The Commens Dictionary
Quote from ‘What Pragmatism Is’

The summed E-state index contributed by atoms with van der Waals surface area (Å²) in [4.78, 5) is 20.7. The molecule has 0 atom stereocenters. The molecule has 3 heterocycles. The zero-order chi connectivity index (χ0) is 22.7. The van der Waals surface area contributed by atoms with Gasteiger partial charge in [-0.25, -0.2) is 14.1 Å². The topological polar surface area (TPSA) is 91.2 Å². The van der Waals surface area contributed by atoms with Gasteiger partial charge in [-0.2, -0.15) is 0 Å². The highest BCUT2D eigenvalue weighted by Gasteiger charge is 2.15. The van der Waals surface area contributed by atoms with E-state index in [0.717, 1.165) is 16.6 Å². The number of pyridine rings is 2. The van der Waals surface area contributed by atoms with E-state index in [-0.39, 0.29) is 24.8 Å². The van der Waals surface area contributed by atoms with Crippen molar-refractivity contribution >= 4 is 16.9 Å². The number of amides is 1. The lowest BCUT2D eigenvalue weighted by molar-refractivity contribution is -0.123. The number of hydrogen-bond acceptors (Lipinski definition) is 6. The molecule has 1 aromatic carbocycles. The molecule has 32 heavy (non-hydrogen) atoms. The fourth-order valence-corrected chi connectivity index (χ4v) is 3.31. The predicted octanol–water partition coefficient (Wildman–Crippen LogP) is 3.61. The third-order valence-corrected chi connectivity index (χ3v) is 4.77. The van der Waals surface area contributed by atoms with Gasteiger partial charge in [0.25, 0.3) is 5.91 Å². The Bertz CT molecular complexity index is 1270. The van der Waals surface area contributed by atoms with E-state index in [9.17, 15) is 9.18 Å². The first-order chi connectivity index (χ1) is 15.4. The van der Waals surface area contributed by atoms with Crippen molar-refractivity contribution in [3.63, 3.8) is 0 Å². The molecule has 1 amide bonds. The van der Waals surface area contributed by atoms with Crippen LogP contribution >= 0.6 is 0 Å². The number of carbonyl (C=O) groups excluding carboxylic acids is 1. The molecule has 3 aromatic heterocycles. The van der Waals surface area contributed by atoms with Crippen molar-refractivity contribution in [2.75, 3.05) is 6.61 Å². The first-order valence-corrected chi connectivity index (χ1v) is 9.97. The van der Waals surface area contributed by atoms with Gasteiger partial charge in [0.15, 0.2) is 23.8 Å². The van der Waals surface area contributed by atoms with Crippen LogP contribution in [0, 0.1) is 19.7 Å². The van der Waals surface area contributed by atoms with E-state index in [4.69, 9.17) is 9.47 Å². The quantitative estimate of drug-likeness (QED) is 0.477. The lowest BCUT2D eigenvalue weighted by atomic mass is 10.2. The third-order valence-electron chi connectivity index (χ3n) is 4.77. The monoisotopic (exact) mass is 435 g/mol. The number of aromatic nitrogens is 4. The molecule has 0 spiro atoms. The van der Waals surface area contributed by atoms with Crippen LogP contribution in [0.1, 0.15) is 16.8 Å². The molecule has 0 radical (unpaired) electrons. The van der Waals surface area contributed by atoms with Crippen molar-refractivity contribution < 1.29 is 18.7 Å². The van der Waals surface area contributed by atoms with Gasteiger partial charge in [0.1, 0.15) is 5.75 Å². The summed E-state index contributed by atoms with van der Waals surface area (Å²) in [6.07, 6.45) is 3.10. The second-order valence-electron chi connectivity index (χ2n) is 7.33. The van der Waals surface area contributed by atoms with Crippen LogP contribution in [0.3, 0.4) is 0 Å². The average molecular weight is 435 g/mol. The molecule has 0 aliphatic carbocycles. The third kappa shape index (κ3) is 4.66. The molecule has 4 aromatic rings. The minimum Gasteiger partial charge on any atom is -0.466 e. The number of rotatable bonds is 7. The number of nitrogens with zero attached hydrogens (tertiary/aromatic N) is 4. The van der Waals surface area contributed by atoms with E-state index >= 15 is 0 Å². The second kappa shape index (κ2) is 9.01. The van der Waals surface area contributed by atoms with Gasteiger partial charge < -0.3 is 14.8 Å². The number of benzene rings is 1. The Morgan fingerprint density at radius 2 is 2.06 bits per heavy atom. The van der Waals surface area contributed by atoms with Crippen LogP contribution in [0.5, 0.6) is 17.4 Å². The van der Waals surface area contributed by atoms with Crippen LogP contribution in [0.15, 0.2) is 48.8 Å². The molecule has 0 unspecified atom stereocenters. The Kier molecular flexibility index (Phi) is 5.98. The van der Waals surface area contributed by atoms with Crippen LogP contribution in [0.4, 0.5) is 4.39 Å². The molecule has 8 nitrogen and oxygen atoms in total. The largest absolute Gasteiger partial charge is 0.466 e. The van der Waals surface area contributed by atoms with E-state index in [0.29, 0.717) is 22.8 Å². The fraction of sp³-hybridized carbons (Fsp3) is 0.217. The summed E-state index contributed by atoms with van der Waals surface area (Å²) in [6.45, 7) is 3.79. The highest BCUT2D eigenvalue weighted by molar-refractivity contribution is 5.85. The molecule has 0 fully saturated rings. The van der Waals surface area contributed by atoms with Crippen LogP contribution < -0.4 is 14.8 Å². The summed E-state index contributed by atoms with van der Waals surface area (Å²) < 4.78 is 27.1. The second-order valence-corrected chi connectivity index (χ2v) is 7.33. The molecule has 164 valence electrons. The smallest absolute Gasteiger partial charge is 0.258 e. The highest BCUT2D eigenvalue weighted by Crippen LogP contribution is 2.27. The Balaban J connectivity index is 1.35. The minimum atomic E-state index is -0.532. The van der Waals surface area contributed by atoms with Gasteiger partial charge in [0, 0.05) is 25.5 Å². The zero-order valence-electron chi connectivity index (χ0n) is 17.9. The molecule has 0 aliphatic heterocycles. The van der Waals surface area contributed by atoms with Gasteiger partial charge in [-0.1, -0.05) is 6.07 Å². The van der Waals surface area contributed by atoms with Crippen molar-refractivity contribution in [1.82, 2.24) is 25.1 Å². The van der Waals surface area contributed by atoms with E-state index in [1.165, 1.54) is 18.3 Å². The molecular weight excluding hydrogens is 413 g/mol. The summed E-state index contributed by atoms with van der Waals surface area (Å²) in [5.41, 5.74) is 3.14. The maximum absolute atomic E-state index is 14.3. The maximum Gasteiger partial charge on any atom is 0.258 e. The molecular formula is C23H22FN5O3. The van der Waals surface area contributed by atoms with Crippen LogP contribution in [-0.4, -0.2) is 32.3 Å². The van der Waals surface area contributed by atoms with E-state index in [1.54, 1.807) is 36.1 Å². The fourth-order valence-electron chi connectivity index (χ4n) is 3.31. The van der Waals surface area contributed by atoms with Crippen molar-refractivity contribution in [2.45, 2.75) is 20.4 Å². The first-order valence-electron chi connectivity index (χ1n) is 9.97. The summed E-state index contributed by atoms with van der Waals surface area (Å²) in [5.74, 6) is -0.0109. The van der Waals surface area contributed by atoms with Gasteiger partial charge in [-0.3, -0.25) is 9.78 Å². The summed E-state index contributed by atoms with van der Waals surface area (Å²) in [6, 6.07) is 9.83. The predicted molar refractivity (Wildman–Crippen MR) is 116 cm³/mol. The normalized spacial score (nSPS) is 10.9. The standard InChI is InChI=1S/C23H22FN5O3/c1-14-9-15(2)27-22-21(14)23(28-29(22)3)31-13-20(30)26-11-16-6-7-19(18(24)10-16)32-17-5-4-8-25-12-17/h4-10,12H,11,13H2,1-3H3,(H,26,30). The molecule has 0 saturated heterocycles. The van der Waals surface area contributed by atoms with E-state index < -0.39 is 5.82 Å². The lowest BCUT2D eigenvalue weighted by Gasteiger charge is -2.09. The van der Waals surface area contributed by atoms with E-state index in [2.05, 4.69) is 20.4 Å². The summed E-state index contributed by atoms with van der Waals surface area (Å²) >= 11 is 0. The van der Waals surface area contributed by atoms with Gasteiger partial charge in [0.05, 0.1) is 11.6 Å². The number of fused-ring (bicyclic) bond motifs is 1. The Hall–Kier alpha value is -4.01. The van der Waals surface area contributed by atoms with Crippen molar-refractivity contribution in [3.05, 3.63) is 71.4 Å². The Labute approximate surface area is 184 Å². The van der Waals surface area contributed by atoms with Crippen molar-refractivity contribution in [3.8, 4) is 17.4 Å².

After awaiting in vain, for a good many years, some particularly opportune conjuncture of circumstances that might serve to recommend his notions of the ethics of terminology, the writer has now, at last, dragged them in over head and shoulders, on an occasion when he has no specific proposal to offer nor any feeling but satisfaction at the course usage has run without any canons or resolutions of a congress. His word “pragmatism” has gained general recognition in a generalized sense that seems to argue power of growth and vitality. The famed psychologist, James, first took it up, seeing that his “radical empiricism” substantially answered to the writer’s definition of pragmatism, albeit with a certain difference in the point of view. Next, the admirably clear and brilliant thinker, Mr. Ferdinand C.S. Schiller, casting about for a more attractive name for the “anthropomorphism” of his Riddle of the Sphinx, lit, in that most remarkable paper of his on Axioms as Postulates, upon the same designation “pragmatism,” which in its original sense was in generic agreement with his own doctrine, for which he has since found the more appropriate specification “humanism,” while he still retains “pragmatism” in a somewhat wider sense. So far all went happily. But at present, the word begins to be met with occasionally in the literary journals, where it gets abused in the merciless way that words have to expect when they fall into literary clutches. Sometimes the manners of the British have effloresced in scolding at the word as ill-chosen - ill-chosen, that is, to express some meaning that it was rather designed to exclude. So then, the writer, finding his bantling “pragmatism” so promoted, feels that it is time to kiss his child good-by and relinquish it to its higher destiny; while to serve the precise purpose of expressing the original definition, he begs to announce the birth of the word “pragmaticism,” which is ugly enough to be safe from kidnappers.